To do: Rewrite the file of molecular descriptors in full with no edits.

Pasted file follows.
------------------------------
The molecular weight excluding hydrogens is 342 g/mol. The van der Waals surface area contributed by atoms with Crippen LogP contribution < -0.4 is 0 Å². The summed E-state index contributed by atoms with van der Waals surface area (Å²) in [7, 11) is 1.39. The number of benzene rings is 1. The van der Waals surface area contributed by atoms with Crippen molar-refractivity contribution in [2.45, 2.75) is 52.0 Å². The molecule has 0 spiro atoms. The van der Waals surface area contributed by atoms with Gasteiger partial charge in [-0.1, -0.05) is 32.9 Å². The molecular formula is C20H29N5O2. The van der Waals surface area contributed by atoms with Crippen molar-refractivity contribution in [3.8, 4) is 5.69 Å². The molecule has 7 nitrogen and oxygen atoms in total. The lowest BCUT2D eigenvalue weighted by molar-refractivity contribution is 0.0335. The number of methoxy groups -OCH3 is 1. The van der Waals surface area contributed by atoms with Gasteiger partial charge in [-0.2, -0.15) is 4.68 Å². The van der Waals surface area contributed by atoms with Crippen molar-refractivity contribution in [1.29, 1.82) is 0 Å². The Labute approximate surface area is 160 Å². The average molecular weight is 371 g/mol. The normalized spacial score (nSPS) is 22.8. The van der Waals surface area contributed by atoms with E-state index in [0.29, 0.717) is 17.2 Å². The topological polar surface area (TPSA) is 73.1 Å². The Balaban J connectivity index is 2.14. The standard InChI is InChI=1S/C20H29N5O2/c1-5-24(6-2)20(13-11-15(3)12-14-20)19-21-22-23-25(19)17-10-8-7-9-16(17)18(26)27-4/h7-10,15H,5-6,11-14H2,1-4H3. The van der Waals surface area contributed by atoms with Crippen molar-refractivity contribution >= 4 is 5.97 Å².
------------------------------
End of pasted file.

The molecular weight excluding hydrogens is 342 g/mol. The van der Waals surface area contributed by atoms with Crippen LogP contribution < -0.4 is 0 Å². The summed E-state index contributed by atoms with van der Waals surface area (Å²) in [7, 11) is 1.39. The number of benzene rings is 1. The van der Waals surface area contributed by atoms with Crippen molar-refractivity contribution in [2.45, 2.75) is 52.0 Å². The molecule has 0 spiro atoms. The van der Waals surface area contributed by atoms with Gasteiger partial charge in [-0.1, -0.05) is 32.9 Å². The molecular formula is C20H29N5O2. The van der Waals surface area contributed by atoms with Crippen molar-refractivity contribution in [3.8, 4) is 5.69 Å². The molecule has 7 nitrogen and oxygen atoms in total. The lowest BCUT2D eigenvalue weighted by molar-refractivity contribution is 0.0335. The number of methoxy groups -OCH3 is 1. The van der Waals surface area contributed by atoms with Gasteiger partial charge in [-0.2, -0.15) is 4.68 Å². The van der Waals surface area contributed by atoms with Crippen molar-refractivity contribution in [1.29, 1.82) is 0 Å². The Labute approximate surface area is 160 Å². The average molecular weight is 371 g/mol. The normalized spacial score (nSPS) is 22.8. The van der Waals surface area contributed by atoms with E-state index in [0.29, 0.717) is 17.2 Å². The topological polar surface area (TPSA) is 73.1 Å². The Balaban J connectivity index is 2.14. The standard InChI is InChI=1S/C20H29N5O2/c1-5-24(6-2)20(13-11-15(3)12-14-20)19-21-22-23-25(19)17-10-8-7-9-16(17)18(26)27-4/h7-10,15H,5-6,11-14H2,1-4H3. The van der Waals surface area contributed by atoms with Crippen molar-refractivity contribution >= 4 is 5.97 Å².